Travel Tales of Argentina
“We declare, pronounce and define that the doctrine which holds that the Blessed Virgin Mary, at the first instant of her conception, by a singular privilege and grace of the Omnipotent God, in virtue of the merits of Jesus Christ, the Saviour of mankind, was preserved immaculate from all stain of original sin, has been revealed by God, and therefore should firmly and constantly be believed by all the faithful.”
After receiving demands from catholic congregations and universities all over the world, Pope Pius IX pronounced these words in one of the largest, nicest and probably most important churches of them all: St Peter’s Basilica in Rome, Italy. It was December 8, 1854.
Standing in front of more than 200 bishops and thousands of followers and other members of the church, Pío Nono emphasized the humbleness, dedication and purity of the Virgin Mary while in every catholic temple of the planet believers celebrated her honor. Just as the pope finished his declaration, thousands of doves were set free and the 300 bells that hide inside the towers of the basilica started ringing at the same time in an overwhelming scenery.
Since then, this day has been celebrated by churches and believers in every corner of the planet as the Day of the Immaculate Conception or Virgin Mary. Furthermore, in some catholic countries it is a holy day of obligation and in others, like Chile or Argentina, it’s also a public holiday. Throughout the whole nation, religious catholics head to church to pray or even go on a pilgrimage and every diocese, sanctuary, parish and chapel throws its particular party to worship the Virgin.
Some of the most special places to go are one of the 80 temples dedicated exclusively to the Immaculate Conception. Among them rise as favorites those who also celebrate that same day their patronal feast, like the archdioceses of the city of Resistencia (Chaco, northeast) or La Plata (Buenos Aires) or the dioceses of Quilmes, Villa María, Concepción, Venado Tuerto, Concordia, Villa de la Concepción del Río Cuarto and San Roque.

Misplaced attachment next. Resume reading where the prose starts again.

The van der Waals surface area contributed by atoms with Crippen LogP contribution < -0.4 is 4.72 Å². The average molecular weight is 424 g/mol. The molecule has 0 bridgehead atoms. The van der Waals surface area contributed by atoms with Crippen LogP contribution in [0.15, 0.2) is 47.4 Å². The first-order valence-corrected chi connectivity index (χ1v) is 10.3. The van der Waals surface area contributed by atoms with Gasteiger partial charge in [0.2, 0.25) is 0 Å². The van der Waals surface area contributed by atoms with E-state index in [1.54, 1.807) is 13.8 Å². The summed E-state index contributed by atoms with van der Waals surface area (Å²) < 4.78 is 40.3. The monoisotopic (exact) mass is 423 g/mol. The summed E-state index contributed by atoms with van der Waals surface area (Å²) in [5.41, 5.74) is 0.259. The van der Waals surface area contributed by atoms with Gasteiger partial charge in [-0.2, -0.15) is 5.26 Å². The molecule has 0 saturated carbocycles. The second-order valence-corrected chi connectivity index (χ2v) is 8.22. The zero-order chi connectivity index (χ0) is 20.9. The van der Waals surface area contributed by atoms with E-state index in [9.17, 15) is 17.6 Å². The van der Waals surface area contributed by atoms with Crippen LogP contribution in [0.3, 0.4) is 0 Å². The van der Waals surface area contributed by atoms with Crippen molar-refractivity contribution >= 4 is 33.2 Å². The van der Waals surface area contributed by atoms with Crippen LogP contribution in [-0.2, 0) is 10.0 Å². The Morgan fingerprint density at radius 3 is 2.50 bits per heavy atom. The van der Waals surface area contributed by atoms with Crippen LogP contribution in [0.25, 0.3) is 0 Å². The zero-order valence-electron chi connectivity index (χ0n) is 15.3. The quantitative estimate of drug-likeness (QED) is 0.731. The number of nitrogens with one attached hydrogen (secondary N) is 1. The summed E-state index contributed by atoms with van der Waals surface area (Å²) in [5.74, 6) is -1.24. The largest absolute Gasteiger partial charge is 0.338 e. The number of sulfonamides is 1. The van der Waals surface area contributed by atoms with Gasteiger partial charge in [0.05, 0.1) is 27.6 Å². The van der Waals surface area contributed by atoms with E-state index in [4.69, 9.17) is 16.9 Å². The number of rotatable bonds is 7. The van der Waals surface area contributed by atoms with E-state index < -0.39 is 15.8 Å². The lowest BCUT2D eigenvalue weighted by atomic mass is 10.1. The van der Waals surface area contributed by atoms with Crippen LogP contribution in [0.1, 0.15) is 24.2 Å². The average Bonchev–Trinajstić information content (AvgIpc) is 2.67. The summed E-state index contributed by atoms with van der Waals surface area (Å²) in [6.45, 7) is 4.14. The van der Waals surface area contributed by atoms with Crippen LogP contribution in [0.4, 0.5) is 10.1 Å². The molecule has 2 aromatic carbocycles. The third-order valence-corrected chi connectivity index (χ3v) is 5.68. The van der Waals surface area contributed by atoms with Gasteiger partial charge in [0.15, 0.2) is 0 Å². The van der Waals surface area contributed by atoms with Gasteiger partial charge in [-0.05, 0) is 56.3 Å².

Other important sites that get full with followers of the mother of Jesus Christ are the sanctuary of Itatí (Corrientes, northeast), the cathedral of Nuestra Señora del Valle (Catamarca, northwest) and, of course, the beautiful basilica of Our Lady of Luján (Buenos Aires province), patron saint of Argentina, where usually politicians and notorious figures gather around to participate in a public mass.
This date is also the one when most communions take place and, curiously, one of the many theories that lay behind the unofficial beginning of the holidays. December 8th is often the moment all lovers of Christmas wait eagerly for: it’s the day when they set up the tree.
Every Argentine, religious or not, that loves this time of the year because of the cultural, familiar or personal meaning that it has to them highly anticipates the 8th of December to take out the boxes that disappear the rest of the year in the corner of the wardrobe and start decorating. During Christmas in Argentina, the (usually fake) pines arrive to the entrance or living room of every family and are full of tinsels, garlands, angels, stars and any kind of colorful ornament they can find.
Go to church, set up the Christmas tree, hang out with your loved ones or simply enjoy your day by yourself. But if you happen to be in Argentina on the 8th of, you will definitely get to see how a Día de la Virgen is really celebrated.
To learn more on Christmas in Argentina, check out this blog article with more information on Argentina Holidays. Or to see Argentina for yourself, get in touch with us at Say Hueque today!
Written by Irene Valiente
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